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RF Amplifier impedance matching technique question

alftel

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We have design which includes LNA as an input point, and there is a possibility of impedance mismatch on both sides (RF input and load). One of the accepted techniques for impedance matching is to implement 50 Ohm attenuation.

1) Is it ok to implement 50 Ohm 0dB attenuator before input DC isolation capacitor and after bias tee DC isolation capacitor?

2) Should these attenuators be guarded by another DC isolation capacitors on opposite sides (i.e. guarded by DC isolation capacitors on both sides)?

I was thinking to use this part from Susumu - PAT120TR-ND part from Digikey - Susumu 0dB Attenuator

Any suggestions/recommendations/previous experience with such approach?
 

volker@muehlhaus

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Is 0dB attenuator a typo? It will improve the matching by 0dB.
n dB attenuator will give 2*n dB improvement in return loss.
LNA noise figure will increase by n dB.

Attenuators have a DC path to ground, so if there is an external DC you need to add a series capacitor.
 

FvM

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Not a typo, there's really a 0 dB part available, placed if you want to bypass antenuation function in your PCB. You should have at least 6 dB, better 10 dB attenuation to create some isolation.
 

alftel

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Thanks Valker and FvM! The reason why I was thinking to implement 0dB attenuator is to present a perfect 50 Ohm matching component on both sides of LNA (Susumu part is 0dB and 50Ohm impedance on both sides with frequency range 0-10GHz). Ideas was as following:

attenuator.png

Am I wrong with this concept? I just do not want any impedance mismatch on both sides outside of the circuit to "affect" LNA - not because it will fix potential problem(s) but rather avoid LNA misbehavior.
 

FvM

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At best the "0 dB attenuator" acts as a few mm of 50 ohm transmission line.
 

alftel

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So what you are saying is that this concept does not make any sense? It looks like is based on what I read here : Techniques for Improving Impedance Mismatch . I would be shy to use attenuation before LNA in my design. I guess better design and better cables will be the best approach. Thnaks to everybody for help and support!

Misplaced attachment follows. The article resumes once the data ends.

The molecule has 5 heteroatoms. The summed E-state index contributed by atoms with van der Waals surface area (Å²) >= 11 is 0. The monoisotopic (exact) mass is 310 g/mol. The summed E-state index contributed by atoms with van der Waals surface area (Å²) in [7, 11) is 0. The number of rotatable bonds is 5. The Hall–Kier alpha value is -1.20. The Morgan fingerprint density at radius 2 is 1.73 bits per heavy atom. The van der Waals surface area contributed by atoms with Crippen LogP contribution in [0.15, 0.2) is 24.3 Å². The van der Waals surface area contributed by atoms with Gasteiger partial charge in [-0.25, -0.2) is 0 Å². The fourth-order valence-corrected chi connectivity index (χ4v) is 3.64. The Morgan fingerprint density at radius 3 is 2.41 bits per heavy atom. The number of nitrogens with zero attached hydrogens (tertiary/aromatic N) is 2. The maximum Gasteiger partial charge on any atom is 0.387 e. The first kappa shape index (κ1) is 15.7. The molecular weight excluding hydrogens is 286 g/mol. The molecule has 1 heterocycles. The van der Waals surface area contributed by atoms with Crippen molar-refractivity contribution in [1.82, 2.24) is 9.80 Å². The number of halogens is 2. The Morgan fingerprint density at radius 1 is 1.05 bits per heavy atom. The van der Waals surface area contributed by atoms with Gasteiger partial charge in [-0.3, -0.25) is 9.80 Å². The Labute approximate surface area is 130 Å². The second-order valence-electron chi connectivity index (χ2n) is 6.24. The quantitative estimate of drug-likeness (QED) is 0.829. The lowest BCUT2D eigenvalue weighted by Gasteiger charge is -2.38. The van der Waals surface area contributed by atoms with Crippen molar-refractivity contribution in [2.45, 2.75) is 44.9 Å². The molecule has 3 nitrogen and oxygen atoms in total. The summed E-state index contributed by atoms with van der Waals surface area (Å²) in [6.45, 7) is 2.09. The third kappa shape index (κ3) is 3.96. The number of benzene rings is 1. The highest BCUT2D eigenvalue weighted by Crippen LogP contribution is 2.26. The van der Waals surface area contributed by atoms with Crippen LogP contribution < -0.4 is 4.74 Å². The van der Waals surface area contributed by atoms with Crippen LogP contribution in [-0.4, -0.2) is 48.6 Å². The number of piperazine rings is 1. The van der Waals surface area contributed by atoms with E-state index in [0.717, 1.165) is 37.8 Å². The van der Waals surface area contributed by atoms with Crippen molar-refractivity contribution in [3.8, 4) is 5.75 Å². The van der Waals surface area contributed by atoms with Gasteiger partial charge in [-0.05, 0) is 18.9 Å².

volker@muehlhaus

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As said, the 0dB attenuator is a thru connection. To improve matching by an attenuator, you need attenuation. And that has a lot of negative side effects, e.g. noise figure.

Impedance matching can better be done by lossless components (L,C).

Another question is if your LNA needs to be matched at the input. Often, LNA input is optimzed for noise figure which can result in poor input matching. That's not unusual.
 

starchern

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0dB part is just for replacing part with attenuation. I guess it's just a zero ohm(a short). If you want to use attenuator to do the interstage matching, 3dB is OK for the design (at least 6dB return loss)
 

alftel

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LNA is Internally matched to 50 Ohms - Minicircuits GALI-39+

Forget about 0dB - will something like 0.1-0.2 dB attenuator with 50 Ohm impedance make any sense in this case? Will LNA "see" 50 Ohm regardless to mismatch beyond attenuator?
 

volker@muehlhaus

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Forget about 0dB - will something like 0.1-0.2 dB attenuator with 50 Ohm impedance make any sense in this case? Will LNA "see" 50 Ohm regardless to mismatch beyond attenuator?
Did you read my post #2? The improvement in return loss from a 0.2dB attenuator will be 2 * 0.2dB better return loss. Just 0.4dB better. Makes no sense.

There is no impedance matching magic in these attenuators. They just reduce signal (incoming and reflected) by the attenuation value. That's all.
 

Georgy.Moshkin

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One possible solution is to make tunable matching network. It may be realized using stubs with varactors. Or mechanical tuning, some dielectric slab or other tunable element. Or 2x SPDT switch with internal SWR meter which protects LNA to 50 ohm resistor to ground until external device is "measured" to be within safe. Maybe you need to do a little research and decide if tunable matching is really necessary. Minicircuits provide S-parameters on theirs website, so you can check both mismatch and possible stability problems.
 

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